Canyon was successful in its complaint, and the disputed domain name was transferred to them under paragraphs 4(i) of the Policy and 15 of the Rules. This decision emphasises the need to monitor online brand hijacking especially now that new gTLDs have launched.

Thursday, March 20, 2014

Swatch Sues Target Over Watch Designs -and Problems with Designs in Australia

Swatch Light Painting (57940452)Swiss company Swatch Group SA filed a lawsuit against Target, alleging that the US-based discount retailer is illegally selling watches that copy the design of some of Swatch’s offerings, specifically, the “zebra” and “multi-color” watches. Swatch argues that the quality of the products being sold by Target is “inferior” to their version, and that continued sale of which could lead to consumer confusion and negatively impact upon Swatch’s sales.

Swatch alleges that they have advised Target of the alleged infringement, but the retailer continued selling the infringing products. According to the complaint, "by adopting the Zebra Watch trade dress and the Multi-Color Watch trade dress, defendants are unfairly competing [with Swatch].”

Swatch seeks an injunction on Target’s sale of the allegedly infringing products, along with an account of profits, and damages. Target has declined to discuss the case, although company spokesman Evan Lapiska is reported to have stated that Target's policy is "to respect the intellectual property rights of others and we expect the same from our vendors and partners."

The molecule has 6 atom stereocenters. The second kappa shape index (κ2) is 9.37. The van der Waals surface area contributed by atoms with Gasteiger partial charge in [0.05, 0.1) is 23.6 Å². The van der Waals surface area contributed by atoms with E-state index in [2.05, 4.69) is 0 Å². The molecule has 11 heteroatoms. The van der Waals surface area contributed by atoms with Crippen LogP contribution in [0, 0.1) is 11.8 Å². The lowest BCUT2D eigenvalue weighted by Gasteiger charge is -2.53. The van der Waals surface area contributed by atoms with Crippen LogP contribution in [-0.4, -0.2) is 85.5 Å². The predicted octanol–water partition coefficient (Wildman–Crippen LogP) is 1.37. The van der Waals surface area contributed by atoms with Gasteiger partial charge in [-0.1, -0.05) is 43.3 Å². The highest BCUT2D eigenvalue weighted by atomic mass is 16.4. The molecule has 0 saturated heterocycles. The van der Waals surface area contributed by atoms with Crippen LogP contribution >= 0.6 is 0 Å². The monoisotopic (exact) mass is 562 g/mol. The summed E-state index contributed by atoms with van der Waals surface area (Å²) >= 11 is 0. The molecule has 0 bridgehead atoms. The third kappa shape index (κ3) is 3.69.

Wednesday, March 19, 2014

IAB’s Future of the Cookie Working Group Addresses Privacy and Tracking in a Post-Cookie Environment

For a long time now, majority of what we do online has been governed by the use of HTTP cookies – from tracking user preferences, to remembering browsing histories, and even storing of usernames and passwords. I recall reading an article in PC Mag in 2000, despairing over the ubiquitous use of cookies. Fourteen years later, the use of cookies is endemic. Cookies are useful in compiling long term records of individuals’ activities and identities online, which is a privacy concern regardless of how useful it was for marketing and advertising agencies. It is this concern that has prompted the International Advertising Bureau (IAB)’s Future of the Cookie Working Group to publish a white paper titled ‘Privacy and Tracking in a Post-Cookie World’ (

‘Privacy and Tracking in a Post-Cookie World’ addresses the problems and concerns that have arisen from the use of cookies throughout the years, but focuses more on explaining why their use is no longer needed in the digital environment, followed by a proposal consisting of several alternatives to the traditional http cookie. It is immediately relevant to Australia with the changes to the Privacy Act about to take effect (what happens to cookie-acquired information, especially if it is conveyed offshore?), and relevant to the EU because of proposed EU data protection regulation will impose strict rules on consumer profiling.

Concerns Over Cookies

The IAB has two major reasons as to why the cookie is fast becoming obsolete and is ultimately more problem than they are worth. First is the sheer amount of cookies that are being used by different companies – either they accumulate over time and slow down people’s computers, or people block them entirely, negating their purpose as tracking and database-building tools.